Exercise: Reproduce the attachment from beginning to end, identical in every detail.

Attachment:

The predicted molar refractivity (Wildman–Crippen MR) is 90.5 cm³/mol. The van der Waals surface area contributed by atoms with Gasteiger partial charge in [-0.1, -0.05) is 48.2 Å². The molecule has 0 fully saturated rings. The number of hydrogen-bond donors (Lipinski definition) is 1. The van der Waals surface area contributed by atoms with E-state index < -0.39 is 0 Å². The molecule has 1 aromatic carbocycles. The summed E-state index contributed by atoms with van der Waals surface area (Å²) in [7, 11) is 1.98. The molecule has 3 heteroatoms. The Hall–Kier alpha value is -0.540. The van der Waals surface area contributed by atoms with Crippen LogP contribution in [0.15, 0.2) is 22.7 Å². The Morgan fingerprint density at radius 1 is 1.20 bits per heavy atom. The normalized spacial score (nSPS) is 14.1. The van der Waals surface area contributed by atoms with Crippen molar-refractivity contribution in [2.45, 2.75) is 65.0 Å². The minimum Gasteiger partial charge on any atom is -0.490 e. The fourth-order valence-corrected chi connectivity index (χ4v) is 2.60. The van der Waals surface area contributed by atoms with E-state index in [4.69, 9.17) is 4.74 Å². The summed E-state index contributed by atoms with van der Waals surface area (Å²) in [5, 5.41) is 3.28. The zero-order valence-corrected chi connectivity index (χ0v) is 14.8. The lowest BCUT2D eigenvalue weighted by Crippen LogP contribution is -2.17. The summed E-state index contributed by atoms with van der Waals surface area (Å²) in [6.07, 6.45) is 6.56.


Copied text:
The predicted molar refractivity (Wildman–Crippen MR) is 90.5 cm³/mol. The van der Waals surface area contributed by atoms with Gasteiger partial charge in [-0.1, -0.05) is 48.2 Å². The molecule has 0 fully saturated rings. The number of hydrogen-bond donors (Lipinski definition) is 1. The van der Waals surface area contributed by atoms with E-state index < -0.39 is 0 Å². The molecule has 1 aromatic carbocycles. The summed E-state index contributed by atoms with van der Waals surface area (Å²) in [7, 11) is 1.98. The molecule has 3 heteroatoms. The Hall–Kier alpha value is -0.540. The van der Waals surface area contributed by atoms with Crippen LogP contribution in [0.15, 0.2) is 22.7 Å². The Morgan fingerprint density at radius 1 is 1.20 bits per heavy atom. The normalized spacial score (nSPS) is 14.1. The van der Waals surface area contributed by atoms with Crippen molar-refractivity contribution in [2.45, 2.75) is 65.0 Å². The minimum Gasteiger partial charge on any atom is -0.490 e. The fourth-order valence-corrected chi connectivity index (χ4v) is 2.60. The van der Waals surface area contributed by atoms with E-state index in [4.69, 9.17) is 4.74 Å². The summed E-state index contributed by atoms with van der Waals surface area (Å²) in [5, 5.41) is 3.28. The zero-order valence-corrected chi connectivity index (χ0v) is 14.8. The lowest BCUT2D eigenvalue weighted by Crippen LogP contribution is -2.17. The summed E-state index contributed by atoms with van der Waals surface area (Å²) in [6.07, 6.45) is 6.56.